The Comparative Psychology of Artificial Intelligence – DML@MCTS Public Lecture by Cameron Buckner
The major accomplishment of DNNs is best illustrated by AlphaGo’s victory against Go grandmaster Lee Sedol in 2016 – nearly 20 years after Deep Blue’s 1997 victory against chess grandmaster Gary Kasparov. The combinatorial complexity of Go exceeds that of chess by several orders of magnitude, and cannot be mastered by means of ‘brute force’ computation of all possible steps of the game. Nor would patterns of rule-based reasoning suffice to achieve mastery a game whose players rely on abstract but barely explicit or formalised strategies. Cameron Buckner (University of Houston, http://cameronbuckner.net/professional/) uses this comparison between the good-old-fashioned Deep Blue approach to chess and AlphaGo’s DNN-based approach to Go as a springboard for exploring the philosophical novelty of deep learning.
DNNs use partial computational analogues of the structure and operations of the human nervous system to develop gaming strategies, to recognise and classify images, and partly also to actually simulate the stages of perceptual processing in the human brain. Remarkably, many DNNs accomplish this without being fed with explicit models of either their task or the correct solutions. Even more remarkably, human observers will often be unable to tell how the individual operations of a DNN jointly generate a functioning and correct solution.
These properties of DNNs have given rise to charges of ‘epistemic opacity’: how shall we understand the decisions and the meanings of representations produced by a DNN if the underlying modelling steps are not tractable for us? If a DNN is tasked with simulating operations in the human nervous system, would an understanding of the modelling steps amount to an understanding of certain properties of the human mind?
Conversely, will apparent discrepancies between a DNN’s modelling steps and the processes in the human nervous system disqualify them as workable models? In his talk, Buckner highlighted the shortcomings of any attempt to answer these questions with a clear ’no’ and ‘yes’ respectively. After all, can we say that the human mind is epistemically transparent in terms of how it generates representations and decisions on a neuronal level? Conversely, are the accounts that an AI system may give of its decision procedures so as to justify them to human observers accurate representations of how it actually decided?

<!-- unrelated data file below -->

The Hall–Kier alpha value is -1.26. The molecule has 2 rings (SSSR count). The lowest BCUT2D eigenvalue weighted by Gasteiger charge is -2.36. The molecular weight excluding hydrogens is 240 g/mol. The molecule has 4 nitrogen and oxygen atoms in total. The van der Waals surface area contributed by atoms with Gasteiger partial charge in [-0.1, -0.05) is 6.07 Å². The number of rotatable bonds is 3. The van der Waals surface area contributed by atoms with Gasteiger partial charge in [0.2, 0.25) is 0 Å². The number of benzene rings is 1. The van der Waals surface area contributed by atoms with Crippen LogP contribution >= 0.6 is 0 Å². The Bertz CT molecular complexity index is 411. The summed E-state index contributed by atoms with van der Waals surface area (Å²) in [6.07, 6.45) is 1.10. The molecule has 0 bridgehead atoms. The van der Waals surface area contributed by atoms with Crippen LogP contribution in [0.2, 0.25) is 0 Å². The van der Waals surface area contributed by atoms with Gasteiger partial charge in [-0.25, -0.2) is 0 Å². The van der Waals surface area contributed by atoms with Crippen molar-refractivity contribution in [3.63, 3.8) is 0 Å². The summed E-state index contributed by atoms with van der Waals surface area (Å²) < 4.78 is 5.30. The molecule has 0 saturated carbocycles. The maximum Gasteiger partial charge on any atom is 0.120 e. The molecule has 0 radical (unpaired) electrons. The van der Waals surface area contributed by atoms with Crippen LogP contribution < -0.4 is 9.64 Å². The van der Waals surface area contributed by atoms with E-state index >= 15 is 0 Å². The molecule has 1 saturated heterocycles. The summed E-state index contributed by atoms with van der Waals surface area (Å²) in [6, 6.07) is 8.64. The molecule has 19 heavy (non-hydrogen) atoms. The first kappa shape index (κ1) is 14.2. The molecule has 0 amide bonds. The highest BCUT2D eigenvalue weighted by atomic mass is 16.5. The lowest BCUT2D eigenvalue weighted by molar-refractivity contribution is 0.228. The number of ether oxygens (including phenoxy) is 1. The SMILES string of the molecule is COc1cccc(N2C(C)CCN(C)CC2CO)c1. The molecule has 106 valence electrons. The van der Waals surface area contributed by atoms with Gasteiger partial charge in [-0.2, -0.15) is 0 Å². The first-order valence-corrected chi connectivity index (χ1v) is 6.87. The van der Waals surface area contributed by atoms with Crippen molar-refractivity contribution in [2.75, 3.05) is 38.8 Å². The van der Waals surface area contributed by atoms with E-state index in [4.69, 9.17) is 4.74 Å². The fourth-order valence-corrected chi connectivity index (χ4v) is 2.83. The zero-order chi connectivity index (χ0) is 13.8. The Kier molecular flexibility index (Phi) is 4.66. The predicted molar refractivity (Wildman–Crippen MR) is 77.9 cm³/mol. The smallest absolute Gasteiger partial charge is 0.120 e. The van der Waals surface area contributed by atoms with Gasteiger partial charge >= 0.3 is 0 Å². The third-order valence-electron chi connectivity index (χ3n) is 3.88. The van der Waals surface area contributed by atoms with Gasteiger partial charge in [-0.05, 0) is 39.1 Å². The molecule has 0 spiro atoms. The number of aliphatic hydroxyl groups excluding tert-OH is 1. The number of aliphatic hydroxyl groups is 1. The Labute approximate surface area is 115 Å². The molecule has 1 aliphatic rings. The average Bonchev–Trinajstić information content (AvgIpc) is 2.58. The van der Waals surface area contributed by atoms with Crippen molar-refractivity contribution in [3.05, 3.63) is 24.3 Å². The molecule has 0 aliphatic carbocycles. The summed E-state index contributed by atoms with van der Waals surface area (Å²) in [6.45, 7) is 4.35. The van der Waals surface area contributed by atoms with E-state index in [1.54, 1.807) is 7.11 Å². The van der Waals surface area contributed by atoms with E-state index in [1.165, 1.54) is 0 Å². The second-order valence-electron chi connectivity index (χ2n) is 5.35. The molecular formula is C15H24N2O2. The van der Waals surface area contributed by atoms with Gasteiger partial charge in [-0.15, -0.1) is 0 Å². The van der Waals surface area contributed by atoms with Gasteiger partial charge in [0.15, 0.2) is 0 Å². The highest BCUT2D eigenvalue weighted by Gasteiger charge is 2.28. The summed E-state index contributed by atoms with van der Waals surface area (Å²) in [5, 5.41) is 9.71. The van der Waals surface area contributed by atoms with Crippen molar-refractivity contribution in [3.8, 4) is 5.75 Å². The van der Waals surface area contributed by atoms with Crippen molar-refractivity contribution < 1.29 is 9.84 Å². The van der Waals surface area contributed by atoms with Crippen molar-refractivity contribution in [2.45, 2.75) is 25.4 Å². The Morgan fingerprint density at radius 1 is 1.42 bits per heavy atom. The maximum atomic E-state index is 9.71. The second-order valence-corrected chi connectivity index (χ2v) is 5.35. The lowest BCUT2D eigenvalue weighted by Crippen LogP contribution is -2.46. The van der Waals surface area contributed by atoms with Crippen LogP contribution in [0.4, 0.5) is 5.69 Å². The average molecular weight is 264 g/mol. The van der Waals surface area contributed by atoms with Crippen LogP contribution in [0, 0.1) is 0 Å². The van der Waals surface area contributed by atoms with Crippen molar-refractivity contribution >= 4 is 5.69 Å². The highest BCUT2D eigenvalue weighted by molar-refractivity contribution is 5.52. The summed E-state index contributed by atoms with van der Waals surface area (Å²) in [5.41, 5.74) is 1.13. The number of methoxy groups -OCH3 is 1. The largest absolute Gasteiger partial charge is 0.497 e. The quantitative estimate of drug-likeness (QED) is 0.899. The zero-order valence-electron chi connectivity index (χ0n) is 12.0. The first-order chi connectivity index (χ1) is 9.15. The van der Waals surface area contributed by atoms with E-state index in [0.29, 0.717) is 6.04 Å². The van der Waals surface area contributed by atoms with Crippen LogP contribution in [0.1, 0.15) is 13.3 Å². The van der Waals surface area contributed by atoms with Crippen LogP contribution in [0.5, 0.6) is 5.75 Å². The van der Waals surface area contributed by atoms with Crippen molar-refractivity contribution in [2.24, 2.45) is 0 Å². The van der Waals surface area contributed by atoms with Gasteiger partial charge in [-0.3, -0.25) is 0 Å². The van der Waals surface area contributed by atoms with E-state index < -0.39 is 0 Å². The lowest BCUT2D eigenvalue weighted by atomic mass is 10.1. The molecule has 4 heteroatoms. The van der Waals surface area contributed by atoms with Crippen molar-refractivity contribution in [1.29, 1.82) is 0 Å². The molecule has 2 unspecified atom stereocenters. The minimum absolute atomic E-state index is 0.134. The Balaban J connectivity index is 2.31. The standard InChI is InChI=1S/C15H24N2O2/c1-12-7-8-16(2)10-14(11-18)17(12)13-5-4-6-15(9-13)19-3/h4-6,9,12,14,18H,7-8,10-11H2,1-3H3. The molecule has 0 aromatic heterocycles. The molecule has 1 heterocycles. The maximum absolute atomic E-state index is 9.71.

If DNNs are used in real-world applications that have real-world consequences, these modelling issues have direct ethical and political implications. For example, we may wish to know how and why an AI system mistook a pedestrian with a bicycle for a stationary bicycle (as in the fatal Uber autonomous vehicle accident in 2018), or how and why it reproduces patterns of social segregation and racial bias when classifying people and predicting their behaviours. We may also wish to know the extent to which any opacity involved in such cases concerns the computational steps involved – and to what extent it (also) is an issue of human decision-making and accountability. Buckner’s analysis of ‘adversarial examples’, opaque representations and skewed learning optima in DNNs provides some, to equal measure practically and philosophically well-informed, guidance to answering these questions. However, the partialness and imperfection of DNN-based models as such will not disqualify them as models, nor will it allow us to ignore either their potential or their risks.